by Llywellyn Lucas
I love old flowers: the withering
Is natural and right: in mellowness to fall away;
Secession of a pear to pulp and tiny pips of seed,
The rot, the mother-date enriching wordless earth
and earth's divinity – the incessant spark.
Why should you throw away a flower that droops
its dress of insect-call?
The godling Pan has not yet come.
I love old flowers: their autumn days
To me are lovely, lovable. The mellowing, the withering,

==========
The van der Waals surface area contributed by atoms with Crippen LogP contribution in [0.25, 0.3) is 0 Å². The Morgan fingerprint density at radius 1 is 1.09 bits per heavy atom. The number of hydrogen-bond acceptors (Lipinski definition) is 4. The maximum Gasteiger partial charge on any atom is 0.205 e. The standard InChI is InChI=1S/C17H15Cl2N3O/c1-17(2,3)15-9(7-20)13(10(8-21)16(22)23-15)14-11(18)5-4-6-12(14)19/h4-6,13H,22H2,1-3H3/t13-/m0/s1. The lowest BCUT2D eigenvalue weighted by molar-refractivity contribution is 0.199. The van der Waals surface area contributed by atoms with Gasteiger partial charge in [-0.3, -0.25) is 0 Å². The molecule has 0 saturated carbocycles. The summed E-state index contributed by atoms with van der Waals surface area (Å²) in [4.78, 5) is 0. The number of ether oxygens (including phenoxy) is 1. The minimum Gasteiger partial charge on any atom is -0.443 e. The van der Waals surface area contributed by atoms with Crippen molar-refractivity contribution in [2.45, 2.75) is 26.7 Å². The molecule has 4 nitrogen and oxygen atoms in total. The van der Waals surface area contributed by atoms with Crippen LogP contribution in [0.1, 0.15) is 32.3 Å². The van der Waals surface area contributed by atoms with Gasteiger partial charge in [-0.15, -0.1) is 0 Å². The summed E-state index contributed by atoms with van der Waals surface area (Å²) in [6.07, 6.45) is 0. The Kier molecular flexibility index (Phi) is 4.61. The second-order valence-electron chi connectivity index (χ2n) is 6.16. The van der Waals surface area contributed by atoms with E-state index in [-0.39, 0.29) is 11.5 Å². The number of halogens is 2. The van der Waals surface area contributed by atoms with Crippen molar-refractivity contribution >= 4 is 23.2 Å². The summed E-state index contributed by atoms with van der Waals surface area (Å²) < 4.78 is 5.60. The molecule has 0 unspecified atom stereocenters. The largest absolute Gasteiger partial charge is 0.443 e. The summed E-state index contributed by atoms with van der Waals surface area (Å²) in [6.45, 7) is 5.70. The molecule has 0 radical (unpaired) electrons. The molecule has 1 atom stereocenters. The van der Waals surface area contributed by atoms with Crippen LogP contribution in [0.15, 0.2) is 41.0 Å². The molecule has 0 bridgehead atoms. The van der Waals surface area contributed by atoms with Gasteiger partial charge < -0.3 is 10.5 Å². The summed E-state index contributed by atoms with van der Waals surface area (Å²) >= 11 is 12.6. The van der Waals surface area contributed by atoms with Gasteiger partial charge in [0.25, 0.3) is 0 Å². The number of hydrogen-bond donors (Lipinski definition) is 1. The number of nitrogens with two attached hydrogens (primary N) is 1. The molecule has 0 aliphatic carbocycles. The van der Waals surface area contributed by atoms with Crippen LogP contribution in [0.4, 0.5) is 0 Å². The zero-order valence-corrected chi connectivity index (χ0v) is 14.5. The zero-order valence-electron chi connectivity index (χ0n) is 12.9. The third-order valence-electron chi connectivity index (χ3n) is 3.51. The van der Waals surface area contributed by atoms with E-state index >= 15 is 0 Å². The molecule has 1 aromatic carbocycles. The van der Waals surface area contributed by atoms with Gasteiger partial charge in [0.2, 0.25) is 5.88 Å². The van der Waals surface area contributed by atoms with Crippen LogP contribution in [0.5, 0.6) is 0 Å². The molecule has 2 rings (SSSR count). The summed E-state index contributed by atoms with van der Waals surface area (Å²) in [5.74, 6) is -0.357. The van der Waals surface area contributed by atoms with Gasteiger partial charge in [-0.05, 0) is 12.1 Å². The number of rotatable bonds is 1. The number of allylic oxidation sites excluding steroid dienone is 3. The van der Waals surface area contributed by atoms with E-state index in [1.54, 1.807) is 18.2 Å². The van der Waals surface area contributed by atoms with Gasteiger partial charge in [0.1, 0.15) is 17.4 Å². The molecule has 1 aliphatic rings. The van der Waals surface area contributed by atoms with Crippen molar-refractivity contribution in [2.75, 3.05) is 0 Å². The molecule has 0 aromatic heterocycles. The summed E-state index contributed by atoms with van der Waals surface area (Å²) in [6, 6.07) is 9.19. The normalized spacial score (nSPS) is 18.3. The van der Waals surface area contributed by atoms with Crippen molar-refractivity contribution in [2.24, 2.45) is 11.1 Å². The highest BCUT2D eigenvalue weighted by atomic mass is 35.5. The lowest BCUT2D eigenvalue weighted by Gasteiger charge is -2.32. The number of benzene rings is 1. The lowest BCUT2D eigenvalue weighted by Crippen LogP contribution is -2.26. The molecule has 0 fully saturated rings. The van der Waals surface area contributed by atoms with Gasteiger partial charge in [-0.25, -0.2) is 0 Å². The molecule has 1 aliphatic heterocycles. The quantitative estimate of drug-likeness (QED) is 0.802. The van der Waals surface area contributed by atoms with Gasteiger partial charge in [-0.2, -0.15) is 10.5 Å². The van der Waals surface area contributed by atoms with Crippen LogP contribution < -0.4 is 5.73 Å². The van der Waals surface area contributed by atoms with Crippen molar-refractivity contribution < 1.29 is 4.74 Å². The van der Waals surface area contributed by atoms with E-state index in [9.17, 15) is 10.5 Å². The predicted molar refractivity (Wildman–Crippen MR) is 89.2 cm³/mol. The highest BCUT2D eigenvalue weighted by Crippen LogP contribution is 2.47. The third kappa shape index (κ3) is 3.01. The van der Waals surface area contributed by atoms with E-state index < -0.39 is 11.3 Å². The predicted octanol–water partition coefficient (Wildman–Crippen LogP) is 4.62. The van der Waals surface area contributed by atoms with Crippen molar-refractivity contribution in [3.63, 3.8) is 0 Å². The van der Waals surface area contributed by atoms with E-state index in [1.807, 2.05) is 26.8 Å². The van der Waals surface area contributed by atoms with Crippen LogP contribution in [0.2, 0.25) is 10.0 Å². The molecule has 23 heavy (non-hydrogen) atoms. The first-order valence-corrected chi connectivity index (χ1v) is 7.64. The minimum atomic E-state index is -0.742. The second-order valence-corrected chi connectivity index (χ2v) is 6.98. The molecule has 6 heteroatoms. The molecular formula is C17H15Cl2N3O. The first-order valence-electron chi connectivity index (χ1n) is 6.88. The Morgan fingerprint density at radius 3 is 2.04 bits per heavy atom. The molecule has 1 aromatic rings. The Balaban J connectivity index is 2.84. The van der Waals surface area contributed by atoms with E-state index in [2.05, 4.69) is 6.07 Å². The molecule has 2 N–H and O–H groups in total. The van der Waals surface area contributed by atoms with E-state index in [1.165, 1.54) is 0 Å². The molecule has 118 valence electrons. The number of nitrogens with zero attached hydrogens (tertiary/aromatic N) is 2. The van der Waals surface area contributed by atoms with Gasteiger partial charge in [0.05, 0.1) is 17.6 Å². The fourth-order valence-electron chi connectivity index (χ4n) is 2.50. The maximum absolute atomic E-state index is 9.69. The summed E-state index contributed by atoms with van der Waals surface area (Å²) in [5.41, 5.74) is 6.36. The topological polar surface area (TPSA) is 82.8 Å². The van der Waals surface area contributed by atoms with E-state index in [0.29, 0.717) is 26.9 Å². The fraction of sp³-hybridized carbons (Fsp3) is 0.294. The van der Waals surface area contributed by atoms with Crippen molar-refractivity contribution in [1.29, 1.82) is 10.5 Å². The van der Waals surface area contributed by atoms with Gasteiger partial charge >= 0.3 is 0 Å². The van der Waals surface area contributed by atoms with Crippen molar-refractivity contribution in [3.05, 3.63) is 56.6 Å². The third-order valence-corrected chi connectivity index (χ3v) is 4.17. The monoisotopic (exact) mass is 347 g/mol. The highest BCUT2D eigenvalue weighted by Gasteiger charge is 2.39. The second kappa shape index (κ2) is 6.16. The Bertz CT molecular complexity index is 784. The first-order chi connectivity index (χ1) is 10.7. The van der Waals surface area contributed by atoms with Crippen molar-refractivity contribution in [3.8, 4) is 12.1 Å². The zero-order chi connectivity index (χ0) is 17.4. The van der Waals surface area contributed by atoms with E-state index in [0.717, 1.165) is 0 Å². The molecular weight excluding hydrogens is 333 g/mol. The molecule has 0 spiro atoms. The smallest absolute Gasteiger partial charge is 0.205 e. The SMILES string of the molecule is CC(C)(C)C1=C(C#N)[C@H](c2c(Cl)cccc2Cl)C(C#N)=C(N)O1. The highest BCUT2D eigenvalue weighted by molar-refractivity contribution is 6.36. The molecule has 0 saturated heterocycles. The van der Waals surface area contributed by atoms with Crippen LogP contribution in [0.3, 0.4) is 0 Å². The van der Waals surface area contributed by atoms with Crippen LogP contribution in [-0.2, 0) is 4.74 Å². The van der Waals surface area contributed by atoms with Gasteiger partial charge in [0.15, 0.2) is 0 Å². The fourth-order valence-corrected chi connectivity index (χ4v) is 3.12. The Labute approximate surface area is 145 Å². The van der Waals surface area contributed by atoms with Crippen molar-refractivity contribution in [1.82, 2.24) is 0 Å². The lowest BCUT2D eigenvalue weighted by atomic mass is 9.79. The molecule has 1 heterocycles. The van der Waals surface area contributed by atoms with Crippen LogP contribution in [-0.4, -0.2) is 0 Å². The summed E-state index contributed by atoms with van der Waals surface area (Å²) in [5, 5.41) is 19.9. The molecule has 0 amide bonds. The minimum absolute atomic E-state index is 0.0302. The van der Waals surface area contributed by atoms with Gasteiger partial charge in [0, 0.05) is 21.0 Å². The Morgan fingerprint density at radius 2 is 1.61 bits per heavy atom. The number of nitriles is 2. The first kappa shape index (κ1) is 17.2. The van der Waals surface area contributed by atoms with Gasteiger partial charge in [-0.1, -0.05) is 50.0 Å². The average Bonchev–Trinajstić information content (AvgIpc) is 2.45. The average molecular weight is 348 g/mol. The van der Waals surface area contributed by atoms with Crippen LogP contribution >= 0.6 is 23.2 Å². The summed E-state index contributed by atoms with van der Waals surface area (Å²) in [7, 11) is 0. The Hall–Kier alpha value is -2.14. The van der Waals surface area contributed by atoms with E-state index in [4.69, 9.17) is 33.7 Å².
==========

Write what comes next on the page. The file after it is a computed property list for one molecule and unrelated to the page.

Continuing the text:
The bronze and brown and seeding off, even in
a bowl the ghosting time,
The greying character of things inanimate or animate,
Beseeches, teaches: benison.
I love old horses: made, unmade by destiny of fate's decree
Sharp, sour, or humble, suns of power, as Jupiter's across our sky:
Earth takes the lightning of their eyes and man heaps up his obloquy.
I love old people, craggy, rocked,
with purpose of their pilgrimage.
(The young are but a bladder-pulse
of formlessness within a form).
Life is the fashioning of age.
Let others keep their new-born buds,
Their matron beauties, all the prime
Of creatures burgeoning and bold.
Within my heart the old I fold.
Llywellyn Lucas, (1965).